Blues County Sheriff "New Sheriff In Town"Blues County Records
There's a new Sheriff in town! Hailing from Olympia, WA, there's probably a good reason they needed a new Sheriff, someone to take charge down there... (Not to turn this into a political rant...) The Sheriff, whose real name is on a need-to-know basis, is laying down the law in such a way that you almost want to be arrested...
Shortly after making contact with The Sheriff, I received a five-song (extended play) CD called "New Sheriff In Town". Now, let me tell you... I've been listening to various variations of the blues lately, and these five songs have brought yet another shade of blue to the mix. From his Facebook page, the band performs
blues "in the styles of post-war bluesmen such as Muddy Waters, BB King, Little Walter, Sonny Boy Williamson, and Albert King" and refer to their new material as being performed "old-school".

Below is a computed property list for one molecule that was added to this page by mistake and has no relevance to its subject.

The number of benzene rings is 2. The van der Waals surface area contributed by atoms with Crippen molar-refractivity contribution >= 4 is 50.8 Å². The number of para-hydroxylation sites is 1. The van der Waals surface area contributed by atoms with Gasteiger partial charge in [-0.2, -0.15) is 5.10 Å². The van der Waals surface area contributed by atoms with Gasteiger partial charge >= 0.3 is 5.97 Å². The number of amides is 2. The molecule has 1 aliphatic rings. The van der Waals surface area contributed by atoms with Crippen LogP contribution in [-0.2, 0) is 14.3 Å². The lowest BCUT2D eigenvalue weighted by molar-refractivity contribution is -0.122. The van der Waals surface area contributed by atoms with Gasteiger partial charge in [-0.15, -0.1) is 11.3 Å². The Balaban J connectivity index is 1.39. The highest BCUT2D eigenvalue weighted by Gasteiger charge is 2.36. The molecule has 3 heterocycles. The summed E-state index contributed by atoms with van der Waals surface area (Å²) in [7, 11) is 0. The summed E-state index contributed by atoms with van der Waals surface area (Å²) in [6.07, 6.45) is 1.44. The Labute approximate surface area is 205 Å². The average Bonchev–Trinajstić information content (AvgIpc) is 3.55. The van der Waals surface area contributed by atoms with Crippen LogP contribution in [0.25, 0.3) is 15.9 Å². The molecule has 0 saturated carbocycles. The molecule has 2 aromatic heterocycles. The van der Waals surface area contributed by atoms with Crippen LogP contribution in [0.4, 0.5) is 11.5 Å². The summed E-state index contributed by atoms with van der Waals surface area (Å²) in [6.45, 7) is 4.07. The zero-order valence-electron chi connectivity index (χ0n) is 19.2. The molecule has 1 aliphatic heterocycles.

"I Should Have Known" kicks off this disc with its sold, very polished workmanship laying down the groove, before The Sheriff weaves a tale from first-hand perspective about a man who got involved with a woman that still had a former lover still in her heart (to where she even calls the wrong name while, well...you know)... The Sheriff has a vocal approach that after a couple listens through I began to dub as that of a crooner, in the old-school sense. Dean Martin, Frank Sinatra, Jim Morrison... He has a cadence that has me picturing him taking us on these musical journeys with a glass of whiskey in one hand and a cigar in the other. Not just in this song, but in the others as well.